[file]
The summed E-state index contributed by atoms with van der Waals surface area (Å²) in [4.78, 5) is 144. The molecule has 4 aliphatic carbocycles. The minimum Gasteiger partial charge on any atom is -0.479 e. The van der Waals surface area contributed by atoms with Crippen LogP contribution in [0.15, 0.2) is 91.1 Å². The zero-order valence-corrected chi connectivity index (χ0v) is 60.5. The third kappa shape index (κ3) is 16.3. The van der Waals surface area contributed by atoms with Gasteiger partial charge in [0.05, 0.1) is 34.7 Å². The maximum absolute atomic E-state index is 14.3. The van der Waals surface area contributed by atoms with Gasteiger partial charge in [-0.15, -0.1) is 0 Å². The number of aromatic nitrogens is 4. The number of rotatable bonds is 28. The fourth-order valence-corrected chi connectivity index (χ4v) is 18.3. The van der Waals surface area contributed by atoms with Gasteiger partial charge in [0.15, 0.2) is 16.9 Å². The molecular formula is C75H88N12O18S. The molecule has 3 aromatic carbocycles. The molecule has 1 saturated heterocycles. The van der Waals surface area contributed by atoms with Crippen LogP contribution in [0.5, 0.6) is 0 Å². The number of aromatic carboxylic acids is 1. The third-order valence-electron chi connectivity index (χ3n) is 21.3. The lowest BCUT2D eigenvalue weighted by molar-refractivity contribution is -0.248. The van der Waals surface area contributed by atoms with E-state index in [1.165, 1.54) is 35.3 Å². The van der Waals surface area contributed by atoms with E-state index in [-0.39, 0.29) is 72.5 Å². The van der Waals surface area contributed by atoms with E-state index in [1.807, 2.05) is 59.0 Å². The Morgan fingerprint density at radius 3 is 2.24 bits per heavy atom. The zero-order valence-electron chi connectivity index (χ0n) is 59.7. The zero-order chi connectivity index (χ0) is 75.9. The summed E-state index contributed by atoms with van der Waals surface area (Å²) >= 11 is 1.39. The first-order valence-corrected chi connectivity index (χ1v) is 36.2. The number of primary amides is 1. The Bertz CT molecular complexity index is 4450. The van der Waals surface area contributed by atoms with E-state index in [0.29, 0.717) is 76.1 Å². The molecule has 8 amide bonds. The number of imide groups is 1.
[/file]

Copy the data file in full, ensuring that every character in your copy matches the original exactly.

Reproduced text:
The summed E-state index contributed by atoms with van der Waals surface area (Å²) in [4.78, 5) is 144. The molecule has 4 aliphatic carbocycles. The minimum Gasteiger partial charge on any atom is -0.479 e. The van der Waals surface area contributed by atoms with Crippen LogP contribution in [0.15, 0.2) is 91.1 Å². The zero-order valence-corrected chi connectivity index (χ0v) is 60.5. The third kappa shape index (κ3) is 16.3. The van der Waals surface area contributed by atoms with Gasteiger partial charge in [0.05, 0.1) is 34.7 Å². The maximum absolute atomic E-state index is 14.3. The van der Waals surface area contributed by atoms with Gasteiger partial charge in [-0.15, -0.1) is 0 Å². The number of aromatic nitrogens is 4. The number of rotatable bonds is 28. The fourth-order valence-corrected chi connectivity index (χ4v) is 18.3. The van der Waals surface area contributed by atoms with Gasteiger partial charge in [0.15, 0.2) is 16.9 Å². The molecular formula is C75H88N12O18S. The molecule has 3 aromatic carbocycles. The molecule has 1 saturated heterocycles. The van der Waals surface area contributed by atoms with Crippen LogP contribution in [0.5, 0.6) is 0 Å². The number of aromatic carboxylic acids is 1. The third-order valence-electron chi connectivity index (χ3n) is 21.3. The lowest BCUT2D eigenvalue weighted by molar-refractivity contribution is -0.248. The van der Waals surface area contributed by atoms with E-state index in [1.165, 1.54) is 35.3 Å². The van der Waals surface area contributed by atoms with E-state index in [-0.39, 0.29) is 72.5 Å². The van der Waals surface area contributed by atoms with E-state index in [1.807, 2.05) is 59.0 Å². The Morgan fingerprint density at radius 3 is 2.24 bits per heavy atom. The zero-order valence-electron chi connectivity index (χ0n) is 59.7. The zero-order chi connectivity index (χ0) is 75.9. The summed E-state index contributed by atoms with van der Waals surface area (Å²) >= 11 is 1.39. The first-order valence-corrected chi connectivity index (χ1v) is 36.2. The number of primary amides is 1. The Bertz CT molecular complexity index is 4450. The van der Waals surface area contributed by atoms with E-state index in [0.29, 0.717) is 76.1 Å². The molecule has 8 amide bonds. The number of imide groups is 1.